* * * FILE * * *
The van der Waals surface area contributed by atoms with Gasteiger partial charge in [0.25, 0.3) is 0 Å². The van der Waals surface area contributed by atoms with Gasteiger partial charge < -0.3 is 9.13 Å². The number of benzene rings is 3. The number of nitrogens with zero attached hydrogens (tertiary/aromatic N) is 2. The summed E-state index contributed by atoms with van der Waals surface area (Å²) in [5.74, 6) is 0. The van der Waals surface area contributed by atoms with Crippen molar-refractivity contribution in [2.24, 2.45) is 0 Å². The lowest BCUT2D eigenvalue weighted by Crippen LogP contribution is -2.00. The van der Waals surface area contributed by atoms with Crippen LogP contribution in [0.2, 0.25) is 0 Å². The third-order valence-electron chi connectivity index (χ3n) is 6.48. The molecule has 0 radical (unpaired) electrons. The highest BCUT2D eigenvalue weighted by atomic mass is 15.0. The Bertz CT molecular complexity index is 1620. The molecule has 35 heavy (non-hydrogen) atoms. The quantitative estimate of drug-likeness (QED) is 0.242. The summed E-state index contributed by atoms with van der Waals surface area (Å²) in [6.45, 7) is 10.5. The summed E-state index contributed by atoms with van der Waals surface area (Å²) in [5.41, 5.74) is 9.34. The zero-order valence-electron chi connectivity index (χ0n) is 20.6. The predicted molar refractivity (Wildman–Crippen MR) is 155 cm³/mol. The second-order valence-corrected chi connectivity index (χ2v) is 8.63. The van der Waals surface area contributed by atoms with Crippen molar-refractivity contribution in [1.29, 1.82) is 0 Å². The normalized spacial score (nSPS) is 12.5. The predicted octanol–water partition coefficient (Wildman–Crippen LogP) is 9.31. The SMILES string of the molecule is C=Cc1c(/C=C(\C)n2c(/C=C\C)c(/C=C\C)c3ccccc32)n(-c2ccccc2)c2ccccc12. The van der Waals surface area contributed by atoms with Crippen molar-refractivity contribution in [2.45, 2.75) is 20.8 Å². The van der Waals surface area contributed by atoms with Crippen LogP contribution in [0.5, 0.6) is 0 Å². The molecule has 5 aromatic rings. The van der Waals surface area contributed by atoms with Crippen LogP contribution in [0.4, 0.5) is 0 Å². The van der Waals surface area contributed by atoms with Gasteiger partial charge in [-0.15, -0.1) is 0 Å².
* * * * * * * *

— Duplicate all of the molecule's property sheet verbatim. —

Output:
The van der Waals surface area contributed by atoms with Gasteiger partial charge in [0.25, 0.3) is 0 Å². The van der Waals surface area contributed by atoms with Gasteiger partial charge < -0.3 is 9.13 Å². The number of benzene rings is 3. The number of nitrogens with zero attached hydrogens (tertiary/aromatic N) is 2. The summed E-state index contributed by atoms with van der Waals surface area (Å²) in [5.74, 6) is 0. The van der Waals surface area contributed by atoms with Crippen molar-refractivity contribution in [2.24, 2.45) is 0 Å². The lowest BCUT2D eigenvalue weighted by Crippen LogP contribution is -2.00. The van der Waals surface area contributed by atoms with Crippen LogP contribution in [0.2, 0.25) is 0 Å². The third-order valence-electron chi connectivity index (χ3n) is 6.48. The molecule has 0 radical (unpaired) electrons. The highest BCUT2D eigenvalue weighted by atomic mass is 15.0. The Bertz CT molecular complexity index is 1620. The molecule has 35 heavy (non-hydrogen) atoms. The quantitative estimate of drug-likeness (QED) is 0.242. The summed E-state index contributed by atoms with van der Waals surface area (Å²) in [6.45, 7) is 10.5. The summed E-state index contributed by atoms with van der Waals surface area (Å²) in [5.41, 5.74) is 9.34. The zero-order valence-electron chi connectivity index (χ0n) is 20.6. The predicted molar refractivity (Wildman–Crippen MR) is 155 cm³/mol. The second-order valence-corrected chi connectivity index (χ2v) is 8.63. The van der Waals surface area contributed by atoms with Crippen molar-refractivity contribution in [1.29, 1.82) is 0 Å². The normalized spacial score (nSPS) is 12.5. The predicted octanol–water partition coefficient (Wildman–Crippen LogP) is 9.31. The SMILES string of the molecule is C=Cc1c(/C=C(\C)n2c(/C=C\C)c(/C=C\C)c3ccccc32)n(-c2ccccc2)c2ccccc12. The van der Waals surface area contributed by atoms with Crippen molar-refractivity contribution in [2.45, 2.75) is 20.8 Å². The van der Waals surface area contributed by atoms with Crippen LogP contribution in [0.5, 0.6) is 0 Å². The molecule has 5 aromatic rings. The van der Waals surface area contributed by atoms with Crippen LogP contribution in [0.4, 0.5) is 0 Å². The van der Waals surface area contributed by atoms with Gasteiger partial charge in [-0.15, -0.1) is 0 Å².